05-17-2003, 04:58 PM #1
To Rickson: Here is the Anavar Liver Study
No, this isn't the study done in 1993 with the alcohol patients. It's another one that I found @ http://www.cafdis-antidoping.net/doc...179167BE64.pdf
I bolded one part.
Jones RW, El Bishti MM, Bloom SR, Burke J, Carter JE, Counahan R et al. The effects of anabolic steroids on growth, body composition, and metabolism in boys with chronic renal failure on regular hemodialysis. J Pediatr 1980;97(4):559-66.
Abstract: Eight boys aged 9.5 to 17 years, on regular hemodialysis for chronic renal failure, were treated for 0.4 to 1.3 years with the anabolic steroid oxandrolone. The effects on linear growth, skeletal maturation, cell mass, and the fasting levels and response to intravenous glucose of BG, IRI, NEFA, BCAA, and IRG were measured. Following treatment there was a significant increase in mean growth velocity, growth velocity standard deviation score related to bone age, and cell mass. Overall
skeletal maturation was not accelerated, and only a small advance in pubertal status was seen. There was a decrease in fasting levels of BG and NEFA; fasting BCAA and IRG were increased. The response
to intravenous glucose was altered; there was a decrease in peak BG response, an increase in peak IRI response, and a more marked fall in plasma NEFA and BCAA levels. Fasting IRG levels correlated
with fasting BG levels, and fell significantly following intravenous glucose both before and after treatment. Hepatotoxicity, which was reversible, was seen in a ninth boy who did not complete the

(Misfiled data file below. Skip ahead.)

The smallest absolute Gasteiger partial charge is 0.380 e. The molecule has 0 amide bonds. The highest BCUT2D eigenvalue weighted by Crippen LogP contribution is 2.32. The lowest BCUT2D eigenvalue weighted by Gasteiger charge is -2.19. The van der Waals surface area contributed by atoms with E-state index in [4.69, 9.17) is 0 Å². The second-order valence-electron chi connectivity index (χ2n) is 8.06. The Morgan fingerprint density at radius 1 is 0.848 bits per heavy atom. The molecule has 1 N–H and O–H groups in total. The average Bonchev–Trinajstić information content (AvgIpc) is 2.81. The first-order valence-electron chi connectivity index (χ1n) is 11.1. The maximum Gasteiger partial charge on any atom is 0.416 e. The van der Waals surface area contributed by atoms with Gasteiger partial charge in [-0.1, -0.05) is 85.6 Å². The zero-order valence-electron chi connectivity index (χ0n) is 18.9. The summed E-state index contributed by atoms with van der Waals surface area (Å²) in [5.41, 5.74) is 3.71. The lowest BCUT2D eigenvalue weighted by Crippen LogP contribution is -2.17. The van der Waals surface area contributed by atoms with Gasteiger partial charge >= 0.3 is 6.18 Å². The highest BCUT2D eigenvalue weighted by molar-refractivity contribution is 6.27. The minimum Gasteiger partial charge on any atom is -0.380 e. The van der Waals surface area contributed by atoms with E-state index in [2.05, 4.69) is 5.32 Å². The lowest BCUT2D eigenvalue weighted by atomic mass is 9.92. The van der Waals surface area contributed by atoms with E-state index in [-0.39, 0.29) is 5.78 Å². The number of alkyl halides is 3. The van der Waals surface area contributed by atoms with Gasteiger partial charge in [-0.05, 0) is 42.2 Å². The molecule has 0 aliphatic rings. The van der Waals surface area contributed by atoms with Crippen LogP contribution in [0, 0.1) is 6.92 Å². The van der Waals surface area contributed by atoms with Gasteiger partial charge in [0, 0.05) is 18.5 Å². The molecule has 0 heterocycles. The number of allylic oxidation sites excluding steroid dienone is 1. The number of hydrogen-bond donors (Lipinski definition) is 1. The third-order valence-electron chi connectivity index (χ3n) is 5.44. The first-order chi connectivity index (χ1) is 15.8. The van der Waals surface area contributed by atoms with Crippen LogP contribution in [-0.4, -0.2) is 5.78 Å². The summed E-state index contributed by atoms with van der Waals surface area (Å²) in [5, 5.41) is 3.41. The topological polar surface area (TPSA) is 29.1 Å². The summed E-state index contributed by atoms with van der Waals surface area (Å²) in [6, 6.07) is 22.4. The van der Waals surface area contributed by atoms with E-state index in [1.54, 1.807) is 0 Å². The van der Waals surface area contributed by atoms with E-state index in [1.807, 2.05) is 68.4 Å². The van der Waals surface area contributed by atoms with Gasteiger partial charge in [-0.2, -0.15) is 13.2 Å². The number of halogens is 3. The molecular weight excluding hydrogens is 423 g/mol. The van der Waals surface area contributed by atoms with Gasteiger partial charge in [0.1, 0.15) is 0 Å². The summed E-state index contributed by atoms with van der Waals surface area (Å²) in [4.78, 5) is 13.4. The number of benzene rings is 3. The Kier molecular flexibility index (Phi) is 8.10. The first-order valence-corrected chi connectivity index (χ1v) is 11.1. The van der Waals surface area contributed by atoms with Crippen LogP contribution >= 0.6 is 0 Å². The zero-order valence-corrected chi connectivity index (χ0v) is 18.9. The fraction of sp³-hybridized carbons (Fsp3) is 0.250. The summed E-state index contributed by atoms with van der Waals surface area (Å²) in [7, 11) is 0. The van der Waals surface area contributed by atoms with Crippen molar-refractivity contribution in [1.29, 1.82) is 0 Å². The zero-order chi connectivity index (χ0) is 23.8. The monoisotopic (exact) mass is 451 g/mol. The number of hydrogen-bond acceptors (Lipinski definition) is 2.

study. The only other side effect, salt and water retention, was controlled by a reduction in oxandrolone dosage. These preliminary results suggest that anabolic steroids may be useful to
stimulate anabolism and growth in uremic children, and that their effect is mediated by an increase in insulin secretion and/or an improvement in tissue sensitivity to insulin. Further studies with careful
monitoring are required to substantiate the effect on final height and the risks involved.
As you can see, hepatotoxicity was only seen in one kid, who did not complete it, which probably means he was taking something else which caused the toxicity!
05-17-2003, 05:00 PM #2
05-17-2003, 05:41 PM #3
I can't read the study for some reason. How much were they treated with dosage wise? Does it show improved liver function? What were the base line liver values for each child? Toxicity and elevated liver values are different so while toxicity can be overstated elevated liver enzymes can cause problems especially in adults? What would indicate that taking this 17AA like any other wouldn't cause the liver to work harder? I think on the surface I agree that any 17AA is not as toxic as we make it out to be but that doesn't mean it doesn't have an effect on the liver. Is there anything in that study which would back up that in a normal healthy adult taking anavar will improve liver function as stated in your post? Always welcome new info though and thank you for taking the time to look up the study. If you can post the whole thing I would appreciate it since all I get is a bunch of lines when I try to download it.
05-17-2003, 08:09 PM #4
Hey Rickson that is a PDF file that is why you can't view it. You need Adobe Acrobat viewer to read it. You can download it for free from Adobe.